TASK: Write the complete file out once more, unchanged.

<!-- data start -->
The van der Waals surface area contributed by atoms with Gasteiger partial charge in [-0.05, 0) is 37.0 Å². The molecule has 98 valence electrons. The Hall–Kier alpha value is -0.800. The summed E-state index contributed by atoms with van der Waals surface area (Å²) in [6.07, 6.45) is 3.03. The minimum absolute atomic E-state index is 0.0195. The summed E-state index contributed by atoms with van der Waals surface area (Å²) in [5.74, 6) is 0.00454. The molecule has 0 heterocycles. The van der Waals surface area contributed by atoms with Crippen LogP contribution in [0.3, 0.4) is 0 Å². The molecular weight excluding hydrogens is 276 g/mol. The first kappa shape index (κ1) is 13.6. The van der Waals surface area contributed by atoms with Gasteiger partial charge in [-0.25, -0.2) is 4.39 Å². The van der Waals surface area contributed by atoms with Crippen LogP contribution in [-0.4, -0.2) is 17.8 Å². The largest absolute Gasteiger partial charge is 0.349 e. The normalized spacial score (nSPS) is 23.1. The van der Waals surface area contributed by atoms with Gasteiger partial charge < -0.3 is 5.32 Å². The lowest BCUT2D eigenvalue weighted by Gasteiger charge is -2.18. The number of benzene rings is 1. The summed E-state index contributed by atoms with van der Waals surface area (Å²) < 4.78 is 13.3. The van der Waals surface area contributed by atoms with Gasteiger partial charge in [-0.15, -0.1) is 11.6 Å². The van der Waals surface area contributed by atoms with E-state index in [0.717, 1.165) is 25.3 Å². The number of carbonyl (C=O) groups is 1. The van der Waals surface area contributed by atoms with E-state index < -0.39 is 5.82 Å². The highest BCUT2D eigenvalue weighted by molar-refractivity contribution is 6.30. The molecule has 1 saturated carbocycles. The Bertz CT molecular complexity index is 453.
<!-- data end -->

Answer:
The van der Waals surface area contributed by atoms with Gasteiger partial charge in [-0.05, 0) is 37.0 Å². The molecule has 98 valence electrons. The Hall–Kier alpha value is -0.800. The summed E-state index contributed by atoms with van der Waals surface area (Å²) in [6.07, 6.45) is 3.03. The minimum absolute atomic E-state index is 0.0195. The summed E-state index contributed by atoms with van der Waals surface area (Å²) in [5.74, 6) is 0.00454. The molecule has 0 heterocycles. The van der Waals surface area contributed by atoms with Crippen LogP contribution in [0.3, 0.4) is 0 Å². The molecular weight excluding hydrogens is 276 g/mol. The first kappa shape index (κ1) is 13.6. The van der Waals surface area contributed by atoms with Gasteiger partial charge in [-0.25, -0.2) is 4.39 Å². The van der Waals surface area contributed by atoms with Crippen LogP contribution in [-0.4, -0.2) is 17.8 Å². The largest absolute Gasteiger partial charge is 0.349 e. The normalized spacial score (nSPS) is 23.1. The van der Waals surface area contributed by atoms with Gasteiger partial charge < -0.3 is 5.32 Å². The lowest BCUT2D eigenvalue weighted by Gasteiger charge is -2.18. The number of benzene rings is 1. The summed E-state index contributed by atoms with van der Waals surface area (Å²) < 4.78 is 13.3. The van der Waals surface area contributed by atoms with Gasteiger partial charge in [-0.15, -0.1) is 11.6 Å². The van der Waals surface area contributed by atoms with E-state index in [0.717, 1.165) is 25.3 Å². The number of carbonyl (C=O) groups is 1. The van der Waals surface area contributed by atoms with E-state index < -0.39 is 5.82 Å². The highest BCUT2D eigenvalue weighted by molar-refractivity contribution is 6.30. The molecule has 1 saturated carbocycles. The Bertz CT molecular complexity index is 453.